People who love heartwarming dog stories will enjoy Garth Stein’s 2008 bestselling novel, The Art of Racing in the Rain. Canine Enzo narrates the ups and downs in the life of his favorite human, Denny, an aspiring race car driver. Much of the story is told in flashbacks from the perspective of an aging Enzo, who believes he will be reincarnated as a man (and hopefully a race car driver) once he dies. The well-received 2019 film stars Milo Ventigliamo and features Kevin Costner as the voice of Enzo.

The long-awaited follow up to Stephen King’s The Shining (1977), Doctor Sleep picks up many years later with an adult Danny Torrance, who has struggled with alcoholism in the wake of the traumatic events of his childhood at the Overlook Hotel. Now a hospice worker, he meets with a teen who shares his paranormal gifts. The two unite to fight a cult who would exploit their gift in order to achieve immortality. The 2019 film was directed by Mike Flanagan (creator of The Haunting of Hill House) and stars Ewan MacGregor.

A perennial favorite, Jane Austen’s 1815 novel Emma has made the journey from page to screen before, perhaps most memorably in 1995’s Clueless. The story of a rich, clever young woman who tries to act the matchmaker with her less fortunate friend, it combines witty social commentary with romantic tension and a comedy of manners. The 2020 version, directed by Autumn de Wilde, depicts a world of unconscious privilege for a select few that seems oddly contemporary, despite the Georgian England setting.

Donna Tartt’s Pulitzer Prize-winning 2013 novel The Goldfinch tells the story of Theo Decker, who loses his mother in a museum bombing at the tender age of thirteen. During the chaos of the event, he steals a painting (the titular Goldfinch), which he keeps as a physical reminder of his loss. The bestselling novel was adapted for the big screen and released in 2019. If you haven’t read the book yet, you may want to do so before watching the movie, as many who did not found the plot confusing.

In the engrossing thriller The Good Liar, a career con artist gets more than he expected when he attempts to swindle a wealthy widow. Nicholas Searle’s 2016 debut novel generated buzz when it was published in 2016. It was released as a motion picture in 2019, starring veteran actors Helen Mirren and Ian McKellen.

In Just Mercy, lawyer Bryan Stevenson recounts his real life experiences representing clients, most of whom are black and poor. His bestselling 2014 book exposed the injustices of the system, bringing much needed attention to the issues of systemic racial bias, mass incarceration, children being convicted as adults, and more. The 2019 movie (starring Michael B. Jordan and Jamie Foxx) focuses on the wrongful conviction of Walter McMillan, who spent six years on death row for a crime he did not commit.

Another beloved classic that recently found its way to the screen once again, Louisa May Alcott’s Little Women tells the story of the four March girls in the years following the Civil War. The appeal of the book has always been the strength of the book’s central female characters. Although they choose different paths, they are not relegated to the sidelines.  The critically acclaimed 2019 film, adapted and directed by Greta Gerwig, emphasizes the message of female empowerment. Nominated for six Academy Awards (including Best Director and Best Adapted Screenplay); won for Best Costume Design.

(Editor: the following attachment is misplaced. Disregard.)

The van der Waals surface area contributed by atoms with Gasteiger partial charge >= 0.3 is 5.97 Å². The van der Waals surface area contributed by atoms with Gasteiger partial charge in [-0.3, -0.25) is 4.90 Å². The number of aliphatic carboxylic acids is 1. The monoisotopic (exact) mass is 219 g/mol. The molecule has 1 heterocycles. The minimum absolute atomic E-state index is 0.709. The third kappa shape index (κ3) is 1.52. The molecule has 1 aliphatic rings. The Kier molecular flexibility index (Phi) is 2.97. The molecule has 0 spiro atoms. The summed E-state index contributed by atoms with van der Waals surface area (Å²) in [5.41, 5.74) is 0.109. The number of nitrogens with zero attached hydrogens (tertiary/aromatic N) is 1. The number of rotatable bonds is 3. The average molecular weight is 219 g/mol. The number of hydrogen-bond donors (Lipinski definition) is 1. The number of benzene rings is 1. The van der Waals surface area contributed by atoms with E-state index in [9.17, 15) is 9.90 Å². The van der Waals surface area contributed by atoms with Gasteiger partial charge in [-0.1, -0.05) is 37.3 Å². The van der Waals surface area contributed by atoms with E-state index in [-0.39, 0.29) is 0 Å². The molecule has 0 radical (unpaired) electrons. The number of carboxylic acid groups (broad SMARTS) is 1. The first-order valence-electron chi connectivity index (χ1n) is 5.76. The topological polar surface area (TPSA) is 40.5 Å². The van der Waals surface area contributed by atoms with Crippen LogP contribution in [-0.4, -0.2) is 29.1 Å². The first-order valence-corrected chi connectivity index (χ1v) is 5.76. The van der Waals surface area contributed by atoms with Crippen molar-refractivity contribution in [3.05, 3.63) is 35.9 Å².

In Jonathan Lethem’s atmospheric detective story Motherless Brooklyn, private detective with Tourette’s Syndrome investigates the murder of his mentor/boss, a small time mobster.  The book was adapted for screen by Edward Norton, who also directed, produced, and starred in the 2019 motion picture. Set in 1950s New York, it’s a modern day film noir reminiscent of L.A. Confidential.

In Postcard Killers, NYPD detective Jack Kanon is on a tour of Europe’s most captivating cities, but he’s not just any tourist. Kanon is hunting his daughter’s killer, who has left a string of corpses through Europe. Bestselling authors James Patterson & Lisa Marklund teamed up for the 2010 novel, later adapted for screen as The Postcard Killings, starring Jeffrey Dean Morgan and Famke Janssen.

The 1981 book Scary Stories to Tell in the Dark by Alvin Schwartz is a collection of terrifying tales retold from American folklore. Illustrated with macabre drawings by Stephen Gammell, it served as a gateway to horror for generations of children and spawned two sequels. The 2019 movie, directed by Guillermo del Toro, brings to life six interwoven tales inspired from the original book collection. Bonus watch: Aficionados of Schwartz’s books will enjoy the documentary Scary Stories, which focuses on the history and impact of Schwartz’s books.

Natasha, a pragmatist whose family is in imminent danger of being deported to Jamaica, meets Daniel, son of immigrant parents, in The Sun is Also a Star. Is their meeting fate or coincidence, and which of the infinite possibilities that follow will come true? For fans of thoughtful romance. The 2016 bestselling young adult novel by Nicola Yoon was followed by the screen adaptation in 2019.

Bee’s mother has disappeared, and she is determined to find her. Maria Semple’s popular novel Where’d You Go, Bernadette?highlights the tension between women’s opposing roles in life, and shows the lengths one women will go to rediscover herself. The 2019 film was directed by Richard Linklater, and stars Cate Blanchett in the title role.